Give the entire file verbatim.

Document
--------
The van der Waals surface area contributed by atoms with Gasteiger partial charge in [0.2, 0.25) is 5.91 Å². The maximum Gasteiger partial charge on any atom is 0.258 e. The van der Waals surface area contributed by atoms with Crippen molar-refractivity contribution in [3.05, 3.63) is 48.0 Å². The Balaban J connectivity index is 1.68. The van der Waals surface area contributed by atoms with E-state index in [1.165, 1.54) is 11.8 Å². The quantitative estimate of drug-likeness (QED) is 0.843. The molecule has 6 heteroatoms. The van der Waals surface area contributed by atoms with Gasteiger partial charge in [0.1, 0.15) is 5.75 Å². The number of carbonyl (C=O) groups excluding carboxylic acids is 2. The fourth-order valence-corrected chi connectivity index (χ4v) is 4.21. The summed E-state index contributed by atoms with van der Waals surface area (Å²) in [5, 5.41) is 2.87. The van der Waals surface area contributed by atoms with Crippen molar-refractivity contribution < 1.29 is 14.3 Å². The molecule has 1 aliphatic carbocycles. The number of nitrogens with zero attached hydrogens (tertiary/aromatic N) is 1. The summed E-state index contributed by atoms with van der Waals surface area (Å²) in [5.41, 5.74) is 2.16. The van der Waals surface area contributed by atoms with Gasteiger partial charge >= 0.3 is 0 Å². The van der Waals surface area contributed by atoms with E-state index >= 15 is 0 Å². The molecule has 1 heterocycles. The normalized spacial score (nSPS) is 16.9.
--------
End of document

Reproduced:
The van der Waals surface area contributed by atoms with Gasteiger partial charge in [0.2, 0.25) is 5.91 Å². The maximum Gasteiger partial charge on any atom is 0.258 e. The van der Waals surface area contributed by atoms with Crippen molar-refractivity contribution in [3.05, 3.63) is 48.0 Å². The Balaban J connectivity index is 1.68. The van der Waals surface area contributed by atoms with E-state index in [1.165, 1.54) is 11.8 Å². The quantitative estimate of drug-likeness (QED) is 0.843. The molecule has 6 heteroatoms. The van der Waals surface area contributed by atoms with Gasteiger partial charge in [0.1, 0.15) is 5.75 Å². The number of carbonyl (C=O) groups excluding carboxylic acids is 2. The fourth-order valence-corrected chi connectivity index (χ4v) is 4.21. The summed E-state index contributed by atoms with van der Waals surface area (Å²) in [5, 5.41) is 2.87. The van der Waals surface area contributed by atoms with Crippen molar-refractivity contribution < 1.29 is 14.3 Å². The molecule has 1 aliphatic carbocycles. The number of nitrogens with zero attached hydrogens (tertiary/aromatic N) is 1. The summed E-state index contributed by atoms with van der Waals surface area (Å²) in [5.41, 5.74) is 2.16. The van der Waals surface area contributed by atoms with Gasteiger partial charge >= 0.3 is 0 Å². The van der Waals surface area contributed by atoms with E-state index >= 15 is 0 Å². The molecule has 1 heterocycles. The normalized spacial score (nSPS) is 16.9.